While I can appreciate their call for making adjustments to NAEP and how it is reported, even submitting that it is a valid metric contributes to the problem. Apart from cynically wanting to say, “Good luck getting those new benchmark labels adopted,” acknowledging the flawed assessment only serves as an endorsement. It undercuts their far more sensible call for the end of “policy-making grounded in testing and tax cuts.” Still their emphatic support for the idea that the richest nation in the history of the world can and should be able to ensure equity for its infant, adequate health care, living wages, and affordable day-care sound great but lack resonance after the recent passage of Congressional “tax reform.”

Palantir Knows Everything About You – Bloomberg –  Peter Waldman, Lizette Chapman, and Jordan Robertson (25-minute read)

I am guessing that most people reading this have never heard of Palantir, the company. Some certainly would have quickly jumped to the Lord of the Rings reference. Some people may have heard of Peter Thiel but I am not even sure about that. Regardless, it will be hard to forget any of these names once you have read this piece. It does about as good a job as any of beginning to hang some labels on the vast digital web that is hoovering up information about everyone and selling it for profit.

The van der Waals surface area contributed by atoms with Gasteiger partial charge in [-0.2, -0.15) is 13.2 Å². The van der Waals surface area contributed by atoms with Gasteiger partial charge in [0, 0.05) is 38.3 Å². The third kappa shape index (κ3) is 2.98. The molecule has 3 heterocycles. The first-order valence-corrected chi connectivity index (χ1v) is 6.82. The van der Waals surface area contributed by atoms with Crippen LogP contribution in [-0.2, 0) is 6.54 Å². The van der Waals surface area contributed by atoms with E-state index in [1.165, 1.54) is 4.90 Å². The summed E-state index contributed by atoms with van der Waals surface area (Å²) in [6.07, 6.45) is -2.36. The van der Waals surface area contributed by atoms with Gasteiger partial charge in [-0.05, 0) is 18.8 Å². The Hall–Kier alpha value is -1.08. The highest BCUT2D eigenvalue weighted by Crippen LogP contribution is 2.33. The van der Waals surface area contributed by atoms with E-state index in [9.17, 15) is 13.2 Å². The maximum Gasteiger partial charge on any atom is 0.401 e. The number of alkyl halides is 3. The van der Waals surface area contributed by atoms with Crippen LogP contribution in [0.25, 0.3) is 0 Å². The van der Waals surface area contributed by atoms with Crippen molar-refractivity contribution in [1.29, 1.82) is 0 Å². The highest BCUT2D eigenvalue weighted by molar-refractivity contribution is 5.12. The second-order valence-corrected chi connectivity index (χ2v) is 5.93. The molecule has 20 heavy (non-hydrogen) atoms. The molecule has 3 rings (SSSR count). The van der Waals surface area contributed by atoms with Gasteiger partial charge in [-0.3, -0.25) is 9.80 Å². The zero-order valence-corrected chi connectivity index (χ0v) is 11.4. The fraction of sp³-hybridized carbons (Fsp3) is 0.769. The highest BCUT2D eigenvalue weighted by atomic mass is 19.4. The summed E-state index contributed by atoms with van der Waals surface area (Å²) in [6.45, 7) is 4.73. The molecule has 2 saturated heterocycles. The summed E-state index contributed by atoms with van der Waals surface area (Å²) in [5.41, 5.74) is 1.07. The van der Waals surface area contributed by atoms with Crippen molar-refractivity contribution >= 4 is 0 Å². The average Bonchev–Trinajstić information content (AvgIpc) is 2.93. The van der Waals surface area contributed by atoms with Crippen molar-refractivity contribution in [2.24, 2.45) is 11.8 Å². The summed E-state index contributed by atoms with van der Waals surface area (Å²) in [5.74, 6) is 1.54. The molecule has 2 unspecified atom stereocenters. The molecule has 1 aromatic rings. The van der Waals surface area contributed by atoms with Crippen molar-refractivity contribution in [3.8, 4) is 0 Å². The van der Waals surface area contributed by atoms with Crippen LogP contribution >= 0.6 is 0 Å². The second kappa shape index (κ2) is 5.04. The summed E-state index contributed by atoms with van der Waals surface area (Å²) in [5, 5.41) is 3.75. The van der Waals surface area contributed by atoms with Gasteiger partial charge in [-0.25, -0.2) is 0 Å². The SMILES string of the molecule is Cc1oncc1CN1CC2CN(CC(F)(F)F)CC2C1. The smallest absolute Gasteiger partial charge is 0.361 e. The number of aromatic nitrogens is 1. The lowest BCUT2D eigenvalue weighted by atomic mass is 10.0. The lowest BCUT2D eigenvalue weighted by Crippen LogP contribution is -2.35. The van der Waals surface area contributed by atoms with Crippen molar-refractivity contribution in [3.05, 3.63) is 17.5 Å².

The entire time I read this, all I could do is remember watching the television show Person of Interest and thinking if the dramatization between humans, “The Machine,” and “Samaritan” was this well developed I can only wonder how far along it must be in the real world. This piece provides a window into that question. It also means that it is increasingly important to understand how much algorithms are supplanting human judgment in all walks of life. I think I am now wholly committed to reading Weapons of Math Destruction over the summer now. I wanted to read it when it was first published but now… Anyone want to start a book club with me?

The Internet Apologizes … – New York Magazine –  Noah Kulwin (25-minute read)

Admittedly another long read but a fascinating one. As part of the rising tide of Internet and technology scrutiny, this reflective confessional of sorts is both revealing and insightful. With a cavalcade of technology insiders that have had a chance to witness to see what they have wrought this is a whole lot of deep thinking about many of the issues that are currently coming to a head and highlighted by the Facebook fallout.

The rise of Silicon Valley strikes me as very similar to the rise of the auto industry with ridiculous claims like, “What is good for Ford is good for America.” We collectively continue to double-down on technology with dreamy hopes of some kind of strange techtopia when perhaps a more circumspect approach might actually serve us better. Avoiding or dismissing technology entirely does not seem like much of an answer but blind faith, no matter where or how it starts may be worse. At least the individuals quoted here have taken some degree of responsibility and acknowledged the damage that may have helped unleashed. I am not sure what good it will do but I always remain hopeful in that aphorism, “When we know better, we do better.” It is kind of one of my mantras as an educator.